Notes on the Atrocities
Like a 100-watt radio station, broadcasting to the dozens...

Monday, March 03, 2003  

Thoughts on the Family

What a delightful discussion: thanks. (Referring to the "comments" on the previous post--context there for any first-time readers.) We've come to an interesting question: what's the constitutionality of the Family? Our good friend Listening puts it thus:

"it's not that there are groups who gather with the express aim of exploring the means by which they can gain influence and political power. This has happened since the beginning of human history. In our county it is our right, if not our duty, to so act to protect the values that WE cherish--so that our views are not trampled upon.

It's an interesting point--one I've been pushing around all weekend. Intuitively, I felt it missed a basic point, but on the face of it, the statement seems the essence of democracy: individuals voicing their opinions about the nature of governance. I was hung up on this secrecy thing it occured to me, because obviously the Christians have enormous governmental influence, and I never consdered this anything but good politics. Certainly consistent with the constitution. But the secrecy...

It starts from the obvious question: why would they need to be secretive? George Bush doesn't hide his own beliefs: he tells people what they are and he endorses PACs, media, and nonprofits who are specifically politico-religious. So what's the advantage of secrecy?

One thought is that the Family's ideas don't make good PR and so better to keep them on the hush. (According to Sharlet, they have a list of statements in a document called "Thoughts and Principles of the Family" that are not mainstream: "We recognize the place and responsibility of national secular leaders in the work of advancing His kingdom." "We desire to see a leadership led by God--leaders of all levels of society who direct projects as they are led by the spirit.") But still, we don't descriminate against a speaker because we don't like his speech: the Family has the right to espouse this view.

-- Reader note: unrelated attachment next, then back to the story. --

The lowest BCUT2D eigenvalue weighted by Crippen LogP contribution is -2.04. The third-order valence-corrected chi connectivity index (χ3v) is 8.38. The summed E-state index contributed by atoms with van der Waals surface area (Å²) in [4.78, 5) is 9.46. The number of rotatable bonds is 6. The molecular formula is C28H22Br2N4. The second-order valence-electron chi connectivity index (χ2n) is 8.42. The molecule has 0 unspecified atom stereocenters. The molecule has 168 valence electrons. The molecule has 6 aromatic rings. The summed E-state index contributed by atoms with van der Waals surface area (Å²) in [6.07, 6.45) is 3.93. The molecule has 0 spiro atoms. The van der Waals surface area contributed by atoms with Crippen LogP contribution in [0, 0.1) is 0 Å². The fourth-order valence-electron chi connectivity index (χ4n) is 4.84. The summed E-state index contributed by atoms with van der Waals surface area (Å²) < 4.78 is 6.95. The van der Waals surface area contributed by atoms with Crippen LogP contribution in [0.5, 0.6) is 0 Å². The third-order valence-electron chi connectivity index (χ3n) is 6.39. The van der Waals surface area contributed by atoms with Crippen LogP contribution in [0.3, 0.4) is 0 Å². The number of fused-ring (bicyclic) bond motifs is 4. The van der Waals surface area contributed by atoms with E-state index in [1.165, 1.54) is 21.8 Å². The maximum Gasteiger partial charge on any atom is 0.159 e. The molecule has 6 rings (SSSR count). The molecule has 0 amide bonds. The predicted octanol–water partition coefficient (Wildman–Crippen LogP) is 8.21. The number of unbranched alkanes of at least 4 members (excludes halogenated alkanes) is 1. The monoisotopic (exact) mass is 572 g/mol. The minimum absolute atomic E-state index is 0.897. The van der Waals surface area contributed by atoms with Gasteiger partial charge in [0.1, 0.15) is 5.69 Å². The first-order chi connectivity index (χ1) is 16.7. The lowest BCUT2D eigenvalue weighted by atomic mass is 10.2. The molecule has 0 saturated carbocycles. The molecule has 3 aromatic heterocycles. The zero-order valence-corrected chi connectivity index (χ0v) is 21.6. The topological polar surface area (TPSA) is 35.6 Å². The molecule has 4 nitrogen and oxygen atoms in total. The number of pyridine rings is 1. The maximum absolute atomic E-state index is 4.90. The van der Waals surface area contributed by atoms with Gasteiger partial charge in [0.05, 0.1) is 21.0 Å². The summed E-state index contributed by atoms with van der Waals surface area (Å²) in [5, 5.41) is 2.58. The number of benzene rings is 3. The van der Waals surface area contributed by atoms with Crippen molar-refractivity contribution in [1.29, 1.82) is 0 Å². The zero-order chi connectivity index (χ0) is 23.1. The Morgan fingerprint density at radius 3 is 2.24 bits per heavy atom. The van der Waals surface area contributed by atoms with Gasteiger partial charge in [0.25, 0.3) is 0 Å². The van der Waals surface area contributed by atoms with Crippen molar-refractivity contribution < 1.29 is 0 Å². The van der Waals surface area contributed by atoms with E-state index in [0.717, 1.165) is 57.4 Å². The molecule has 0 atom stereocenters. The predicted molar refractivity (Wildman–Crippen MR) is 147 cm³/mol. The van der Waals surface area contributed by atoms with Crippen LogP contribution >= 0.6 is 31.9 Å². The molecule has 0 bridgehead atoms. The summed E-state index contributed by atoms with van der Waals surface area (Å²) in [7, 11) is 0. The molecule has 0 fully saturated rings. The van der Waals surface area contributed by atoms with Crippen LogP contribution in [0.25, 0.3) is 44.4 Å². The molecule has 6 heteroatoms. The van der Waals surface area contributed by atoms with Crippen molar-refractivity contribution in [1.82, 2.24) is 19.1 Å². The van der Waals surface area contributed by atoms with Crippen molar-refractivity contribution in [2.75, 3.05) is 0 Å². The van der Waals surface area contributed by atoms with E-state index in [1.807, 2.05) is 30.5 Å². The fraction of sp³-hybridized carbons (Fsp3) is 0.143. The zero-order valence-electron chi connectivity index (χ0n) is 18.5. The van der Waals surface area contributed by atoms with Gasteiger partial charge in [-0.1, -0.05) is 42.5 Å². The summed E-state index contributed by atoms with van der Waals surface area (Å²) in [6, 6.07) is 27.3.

But one could argue that the secrecy is there to protect not constitutionally-protected speech, but the implementation of unconstitutional actions described in the speech. And this is what I fear. Any third-party involved in politics is bound by disclosure laws--whether it's the oil industry, labor, or religious groups. This is part of the protection that ensures that the three wings of government maintain the checks and balances that are critical to a healthy democracy. The Family's raison d'etra, however, is exactly the opposite. It wishes to harness the power of the government to further the ends of Christ. Its strategy, it seems clear from the article, is to work in secrecy to recruit and convert politicians who will in turn pack the courts and pass laws favorable to Christian values and work with governments who agree to this course.

Why are we planning to invade Iraq? George Bush has told us nothing of a religious war. But if the agenda of the Family were to hold sway across all halls of US power, it might well be. (And to Listening, who is leery about my conspiracy-coddling, let me say that I'm not asserting this.)

We live in a democracy, which means there needs to be safeguards against the tyranny of the many. If these are dismantled for the sole reason of establishing the tyranny, it's clearly a constitutional breach. Call me a canary in the coal mine, but I think it's not too soon to start asking hard questions about what appears to this blogger to be an establishment of religion.

posted by Jeff | 1:47 PM |
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